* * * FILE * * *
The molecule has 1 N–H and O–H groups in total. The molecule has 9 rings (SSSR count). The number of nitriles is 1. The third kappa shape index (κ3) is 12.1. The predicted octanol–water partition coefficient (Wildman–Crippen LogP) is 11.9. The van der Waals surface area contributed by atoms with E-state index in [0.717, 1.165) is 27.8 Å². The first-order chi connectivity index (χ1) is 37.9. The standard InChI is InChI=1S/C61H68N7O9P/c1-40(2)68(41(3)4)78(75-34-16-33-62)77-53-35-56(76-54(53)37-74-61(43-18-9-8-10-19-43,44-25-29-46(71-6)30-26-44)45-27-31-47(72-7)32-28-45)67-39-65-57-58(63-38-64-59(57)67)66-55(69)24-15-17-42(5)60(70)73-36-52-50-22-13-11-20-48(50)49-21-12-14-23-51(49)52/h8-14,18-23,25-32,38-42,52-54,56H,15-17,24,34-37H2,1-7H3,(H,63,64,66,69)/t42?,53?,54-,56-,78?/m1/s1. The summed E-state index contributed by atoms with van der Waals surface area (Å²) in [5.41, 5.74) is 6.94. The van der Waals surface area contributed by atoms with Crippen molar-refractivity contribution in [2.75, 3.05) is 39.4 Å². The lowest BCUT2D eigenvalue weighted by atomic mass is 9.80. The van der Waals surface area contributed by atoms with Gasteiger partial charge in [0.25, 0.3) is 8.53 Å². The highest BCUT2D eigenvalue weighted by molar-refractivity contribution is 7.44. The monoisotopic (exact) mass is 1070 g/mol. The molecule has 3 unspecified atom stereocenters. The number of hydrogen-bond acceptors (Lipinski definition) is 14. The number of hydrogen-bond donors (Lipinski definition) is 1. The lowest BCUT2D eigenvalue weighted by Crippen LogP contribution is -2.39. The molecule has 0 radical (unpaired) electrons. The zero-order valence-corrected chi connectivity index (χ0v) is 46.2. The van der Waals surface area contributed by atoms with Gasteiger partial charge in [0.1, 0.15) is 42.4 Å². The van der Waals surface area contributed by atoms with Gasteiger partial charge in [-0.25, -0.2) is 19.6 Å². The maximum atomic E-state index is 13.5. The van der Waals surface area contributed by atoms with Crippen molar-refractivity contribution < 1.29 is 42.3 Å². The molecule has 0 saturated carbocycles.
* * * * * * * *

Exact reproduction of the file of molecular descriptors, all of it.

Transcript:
The molecule has 1 N–H and O–H groups in total. The molecule has 9 rings (SSSR count). The number of nitriles is 1. The third kappa shape index (κ3) is 12.1. The predicted octanol–water partition coefficient (Wildman–Crippen LogP) is 11.9. The van der Waals surface area contributed by atoms with E-state index in [0.717, 1.165) is 27.8 Å². The first-order chi connectivity index (χ1) is 37.9. The standard InChI is InChI=1S/C61H68N7O9P/c1-40(2)68(41(3)4)78(75-34-16-33-62)77-53-35-56(76-54(53)37-74-61(43-18-9-8-10-19-43,44-25-29-46(71-6)30-26-44)45-27-31-47(72-7)32-28-45)67-39-65-57-58(63-38-64-59(57)67)66-55(69)24-15-17-42(5)60(70)73-36-52-50-22-13-11-20-48(50)49-21-12-14-23-51(49)52/h8-14,18-23,25-32,38-42,52-54,56H,15-17,24,34-37H2,1-7H3,(H,63,64,66,69)/t42?,53?,54-,56-,78?/m1/s1. The summed E-state index contributed by atoms with van der Waals surface area (Å²) in [5.41, 5.74) is 6.94. The van der Waals surface area contributed by atoms with Crippen molar-refractivity contribution in [2.75, 3.05) is 39.4 Å². The lowest BCUT2D eigenvalue weighted by atomic mass is 9.80. The van der Waals surface area contributed by atoms with Gasteiger partial charge in [0.25, 0.3) is 8.53 Å². The highest BCUT2D eigenvalue weighted by molar-refractivity contribution is 7.44. The monoisotopic (exact) mass is 1070 g/mol. The molecule has 3 unspecified atom stereocenters. The number of hydrogen-bond acceptors (Lipinski definition) is 14. The number of hydrogen-bond donors (Lipinski definition) is 1. The lowest BCUT2D eigenvalue weighted by Crippen LogP contribution is -2.39. The molecule has 0 radical (unpaired) electrons. The zero-order valence-corrected chi connectivity index (χ0v) is 46.2. The van der Waals surface area contributed by atoms with Gasteiger partial charge in [0.1, 0.15) is 42.4 Å². The van der Waals surface area contributed by atoms with Gasteiger partial charge in [-0.25, -0.2) is 19.6 Å². The maximum atomic E-state index is 13.5. The van der Waals surface area contributed by atoms with Crippen molar-refractivity contribution < 1.29 is 42.3 Å². The molecule has 0 saturated carbocycles.